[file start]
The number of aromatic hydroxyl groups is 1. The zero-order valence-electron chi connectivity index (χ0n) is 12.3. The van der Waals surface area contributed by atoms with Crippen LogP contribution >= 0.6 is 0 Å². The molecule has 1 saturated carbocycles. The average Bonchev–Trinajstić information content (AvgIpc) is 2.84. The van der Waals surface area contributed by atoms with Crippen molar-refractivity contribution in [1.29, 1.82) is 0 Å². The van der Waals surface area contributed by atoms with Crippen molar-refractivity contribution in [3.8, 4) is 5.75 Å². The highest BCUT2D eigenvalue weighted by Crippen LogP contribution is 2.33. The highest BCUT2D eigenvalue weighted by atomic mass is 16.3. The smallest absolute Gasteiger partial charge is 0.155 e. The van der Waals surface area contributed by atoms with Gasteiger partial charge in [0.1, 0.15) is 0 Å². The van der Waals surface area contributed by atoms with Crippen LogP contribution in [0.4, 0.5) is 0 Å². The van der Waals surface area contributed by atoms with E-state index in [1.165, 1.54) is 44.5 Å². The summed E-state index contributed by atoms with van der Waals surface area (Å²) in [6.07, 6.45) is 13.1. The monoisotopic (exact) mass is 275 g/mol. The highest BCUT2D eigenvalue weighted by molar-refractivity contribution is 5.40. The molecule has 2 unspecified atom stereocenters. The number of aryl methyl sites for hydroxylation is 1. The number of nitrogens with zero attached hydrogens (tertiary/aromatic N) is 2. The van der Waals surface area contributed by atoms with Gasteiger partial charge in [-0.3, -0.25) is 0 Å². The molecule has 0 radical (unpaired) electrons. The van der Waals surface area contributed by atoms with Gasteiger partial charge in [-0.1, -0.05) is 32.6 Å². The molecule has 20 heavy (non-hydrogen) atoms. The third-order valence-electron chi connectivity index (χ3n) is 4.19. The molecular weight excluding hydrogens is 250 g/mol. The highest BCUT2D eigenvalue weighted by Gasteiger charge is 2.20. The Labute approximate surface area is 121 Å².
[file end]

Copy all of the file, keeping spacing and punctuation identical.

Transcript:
The number of aromatic hydroxyl groups is 1. The zero-order valence-electron chi connectivity index (χ0n) is 12.3. The van der Waals surface area contributed by atoms with Crippen LogP contribution >= 0.6 is 0 Å². The molecule has 1 saturated carbocycles. The average Bonchev–Trinajstić information content (AvgIpc) is 2.84. The van der Waals surface area contributed by atoms with Crippen molar-refractivity contribution in [1.29, 1.82) is 0 Å². The van der Waals surface area contributed by atoms with Crippen molar-refractivity contribution in [3.8, 4) is 5.75 Å². The highest BCUT2D eigenvalue weighted by Crippen LogP contribution is 2.33. The highest BCUT2D eigenvalue weighted by atomic mass is 16.3. The smallest absolute Gasteiger partial charge is 0.155 e. The van der Waals surface area contributed by atoms with Gasteiger partial charge in [0.1, 0.15) is 0 Å². The van der Waals surface area contributed by atoms with Crippen LogP contribution in [0.4, 0.5) is 0 Å². The van der Waals surface area contributed by atoms with E-state index in [1.165, 1.54) is 44.5 Å². The summed E-state index contributed by atoms with van der Waals surface area (Å²) in [6.07, 6.45) is 13.1. The monoisotopic (exact) mass is 275 g/mol. The highest BCUT2D eigenvalue weighted by molar-refractivity contribution is 5.40. The molecule has 2 unspecified atom stereocenters. The number of aryl methyl sites for hydroxylation is 1. The number of nitrogens with zero attached hydrogens (tertiary/aromatic N) is 2. The van der Waals surface area contributed by atoms with Gasteiger partial charge in [-0.3, -0.25) is 0 Å². The molecule has 0 radical (unpaired) electrons. The van der Waals surface area contributed by atoms with Gasteiger partial charge in [-0.1, -0.05) is 32.6 Å². The molecule has 20 heavy (non-hydrogen) atoms. The third-order valence-electron chi connectivity index (χ3n) is 4.19. The molecular weight excluding hydrogens is 250 g/mol. The highest BCUT2D eigenvalue weighted by Gasteiger charge is 2.20. The Labute approximate surface area is 121 Å².